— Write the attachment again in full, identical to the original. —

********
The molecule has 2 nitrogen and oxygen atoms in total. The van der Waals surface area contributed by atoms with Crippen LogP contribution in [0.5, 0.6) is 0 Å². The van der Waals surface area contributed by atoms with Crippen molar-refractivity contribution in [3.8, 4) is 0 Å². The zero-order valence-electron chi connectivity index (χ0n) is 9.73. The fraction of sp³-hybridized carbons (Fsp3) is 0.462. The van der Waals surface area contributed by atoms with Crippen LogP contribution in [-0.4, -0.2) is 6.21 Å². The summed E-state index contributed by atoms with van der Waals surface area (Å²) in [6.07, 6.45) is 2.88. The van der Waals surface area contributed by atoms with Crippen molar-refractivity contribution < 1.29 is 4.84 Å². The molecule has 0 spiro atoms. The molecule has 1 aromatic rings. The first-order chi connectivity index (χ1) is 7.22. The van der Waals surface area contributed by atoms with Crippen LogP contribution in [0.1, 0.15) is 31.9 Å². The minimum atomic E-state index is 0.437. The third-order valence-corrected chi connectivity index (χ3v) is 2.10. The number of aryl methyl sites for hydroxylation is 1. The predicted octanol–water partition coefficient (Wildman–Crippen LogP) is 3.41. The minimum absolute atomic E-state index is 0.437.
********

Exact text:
The molecule has 2 nitrogen and oxygen atoms in total. The van der Waals surface area contributed by atoms with Crippen LogP contribution in [0.5, 0.6) is 0 Å². The van der Waals surface area contributed by atoms with Crippen molar-refractivity contribution in [3.8, 4) is 0 Å². The zero-order valence-electron chi connectivity index (χ0n) is 9.73. The fraction of sp³-hybridized carbons (Fsp3) is 0.462. The van der Waals surface area contributed by atoms with Crippen LogP contribution in [-0.4, -0.2) is 6.21 Å². The summed E-state index contributed by atoms with van der Waals surface area (Å²) in [6.07, 6.45) is 2.88. The van der Waals surface area contributed by atoms with Crippen molar-refractivity contribution < 1.29 is 4.84 Å². The molecule has 0 spiro atoms. The molecule has 1 aromatic rings. The first-order chi connectivity index (χ1) is 7.22. The van der Waals surface area contributed by atoms with Crippen LogP contribution in [0.1, 0.15) is 31.9 Å². The minimum atomic E-state index is 0.437. The third-order valence-corrected chi connectivity index (χ3v) is 2.10. The number of aryl methyl sites for hydroxylation is 1. The predicted octanol–water partition coefficient (Wildman–Crippen LogP) is 3.41. The minimum absolute atomic E-state index is 0.437.